Aloe speciosa (literally, the beautiful Aloe) was the species that sparked my personal love for tree aloes. I'm not entirely sure why they're my favourite group but it's probably the drama of their scale and often spectacular flowers. They are a powerfully exotic presence in any garden and it can be a surprise to learn that they can be amongst the easiest to grow of all this varied and sometimes difficult group of plants. At least that is my experience, and I live at the edge of outdoor climatic viability.
Speciosa hails from rocky slopes on the West and Eastern Cape regions of South Africa, where it occurs at moderate altitude of up to 800m, according to Aloes The Definitive Guide (Kew). The climate in this region is variable but generally drier and a little warmer than here on the coast of Otago in NZ, though we share a Mediterranean pattern.
I've grown this species outside and unprotected for about eight years now, with this specimen > being the largest of a trio in my front rockery at around 1.4m tall, at which height it has flowered for the first time. It receives winter rain, hail, snow and the occasional frost, although the ground never freezes here.
BELOW The leaves are tightly spaced along the stem and bear this diagnostic internode pin striping.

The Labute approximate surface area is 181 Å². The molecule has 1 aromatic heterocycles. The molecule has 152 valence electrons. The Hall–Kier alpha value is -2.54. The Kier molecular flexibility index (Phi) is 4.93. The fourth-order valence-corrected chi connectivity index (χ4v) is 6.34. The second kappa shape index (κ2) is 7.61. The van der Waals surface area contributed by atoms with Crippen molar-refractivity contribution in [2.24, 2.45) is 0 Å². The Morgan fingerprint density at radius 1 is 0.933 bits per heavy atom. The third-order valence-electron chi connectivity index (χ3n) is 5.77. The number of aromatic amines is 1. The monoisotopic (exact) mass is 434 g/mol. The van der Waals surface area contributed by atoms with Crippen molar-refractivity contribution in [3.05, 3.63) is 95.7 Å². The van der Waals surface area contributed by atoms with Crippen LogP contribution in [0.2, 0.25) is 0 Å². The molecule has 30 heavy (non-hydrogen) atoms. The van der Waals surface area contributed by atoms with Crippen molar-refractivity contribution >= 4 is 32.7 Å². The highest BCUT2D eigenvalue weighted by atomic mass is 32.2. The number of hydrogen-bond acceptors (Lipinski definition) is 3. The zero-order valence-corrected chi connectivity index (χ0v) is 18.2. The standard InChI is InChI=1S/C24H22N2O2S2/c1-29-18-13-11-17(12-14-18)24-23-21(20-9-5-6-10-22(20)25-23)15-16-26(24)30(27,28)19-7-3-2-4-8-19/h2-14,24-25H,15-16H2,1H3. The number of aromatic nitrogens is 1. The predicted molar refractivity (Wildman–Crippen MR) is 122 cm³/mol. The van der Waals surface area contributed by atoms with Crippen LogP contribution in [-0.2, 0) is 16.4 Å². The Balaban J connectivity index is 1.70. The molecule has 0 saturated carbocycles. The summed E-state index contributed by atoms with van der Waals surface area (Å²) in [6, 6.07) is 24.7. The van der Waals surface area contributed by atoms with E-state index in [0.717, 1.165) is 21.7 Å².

They dry down to form a straggly skirting that possibly protects the trunk from weather extremes, although it also provides the snails and slugs that like to munch the surface of the leaves with a convenient diurnal hideout.
< This species is also known at the Tilt (or Tilt-head) Aloe because its heavy blue rosette grows at a rather emphatic 45º angle to the stem and seems to insist on pointing due north, no matter where it is planted. That is certainly true in our location; I wonder if the orientation is reversed in the northern hemisphere.
The basic colour of the gracefully-curving, soft-spines leaves is bright medium green but this is converted to a particularly attractive turquoise blue by a waxy glaucous coating that seems to protect speciosa from much of the fungal spotting that can afflict aloes in humid climates. Both this and its aforementioned tilt also protects it from being damaged by the worst of the hail and snow that comes zinging out of the south in southern latitudes.
If molluscs are a problem in your area, you might want to either thin the skirt enough to allow birds to predate anything lurking inside it, or remove the dead leaves altogether.
Aloe speciosa seems a tough and pretty forgiving plant despite its soft leaves and luxurious demeanour. We had a bad freeze (down to around -5º) here in 07 which resulted in superficial leaf damage but recovery was rapid and complete. I planted my smallest in a too-dark hole in unsuitable claggy soil which resulted in root loss and toppling during a particularly wet winter; that specimen barely skipped a beat, developed strong new feeder roots and I've since replanted it elsewhere.